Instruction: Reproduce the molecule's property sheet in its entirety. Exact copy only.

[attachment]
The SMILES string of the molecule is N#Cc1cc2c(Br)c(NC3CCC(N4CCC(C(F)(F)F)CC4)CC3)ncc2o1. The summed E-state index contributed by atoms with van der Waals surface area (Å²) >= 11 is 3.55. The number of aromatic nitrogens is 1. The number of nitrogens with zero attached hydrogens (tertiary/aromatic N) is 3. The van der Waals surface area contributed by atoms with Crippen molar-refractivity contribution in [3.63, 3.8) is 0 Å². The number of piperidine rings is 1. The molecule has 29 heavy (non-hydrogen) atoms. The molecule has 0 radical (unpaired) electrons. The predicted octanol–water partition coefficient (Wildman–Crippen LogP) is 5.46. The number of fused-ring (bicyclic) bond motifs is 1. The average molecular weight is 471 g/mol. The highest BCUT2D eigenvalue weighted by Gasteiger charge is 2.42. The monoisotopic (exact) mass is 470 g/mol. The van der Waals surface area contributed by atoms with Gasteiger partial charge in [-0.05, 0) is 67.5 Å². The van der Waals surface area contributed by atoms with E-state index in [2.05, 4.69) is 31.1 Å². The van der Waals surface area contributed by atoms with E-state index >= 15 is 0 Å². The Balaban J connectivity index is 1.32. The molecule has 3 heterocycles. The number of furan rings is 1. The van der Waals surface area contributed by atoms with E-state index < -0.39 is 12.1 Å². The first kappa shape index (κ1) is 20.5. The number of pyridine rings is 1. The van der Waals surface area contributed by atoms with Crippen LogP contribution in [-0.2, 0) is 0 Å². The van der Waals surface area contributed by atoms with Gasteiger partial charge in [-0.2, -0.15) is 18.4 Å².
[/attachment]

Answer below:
The SMILES string of the molecule is N#Cc1cc2c(Br)c(NC3CCC(N4CCC(C(F)(F)F)CC4)CC3)ncc2o1. The summed E-state index contributed by atoms with van der Waals surface area (Å²) >= 11 is 3.55. The number of aromatic nitrogens is 1. The number of nitrogens with zero attached hydrogens (tertiary/aromatic N) is 3. The van der Waals surface area contributed by atoms with Crippen molar-refractivity contribution in [3.63, 3.8) is 0 Å². The number of piperidine rings is 1. The molecule has 29 heavy (non-hydrogen) atoms. The molecule has 0 radical (unpaired) electrons. The predicted octanol–water partition coefficient (Wildman–Crippen LogP) is 5.46. The number of fused-ring (bicyclic) bond motifs is 1. The average molecular weight is 471 g/mol. The highest BCUT2D eigenvalue weighted by Gasteiger charge is 2.42. The monoisotopic (exact) mass is 470 g/mol. The van der Waals surface area contributed by atoms with Gasteiger partial charge in [-0.05, 0) is 67.5 Å². The van der Waals surface area contributed by atoms with E-state index in [2.05, 4.69) is 31.1 Å². The van der Waals surface area contributed by atoms with E-state index >= 15 is 0 Å². The Balaban J connectivity index is 1.32. The molecule has 3 heterocycles. The number of furan rings is 1. The van der Waals surface area contributed by atoms with E-state index < -0.39 is 12.1 Å². The first kappa shape index (κ1) is 20.5. The number of pyridine rings is 1. The van der Waals surface area contributed by atoms with Crippen LogP contribution in [-0.2, 0) is 0 Å². The van der Waals surface area contributed by atoms with Gasteiger partial charge in [-0.2, -0.15) is 18.4 Å².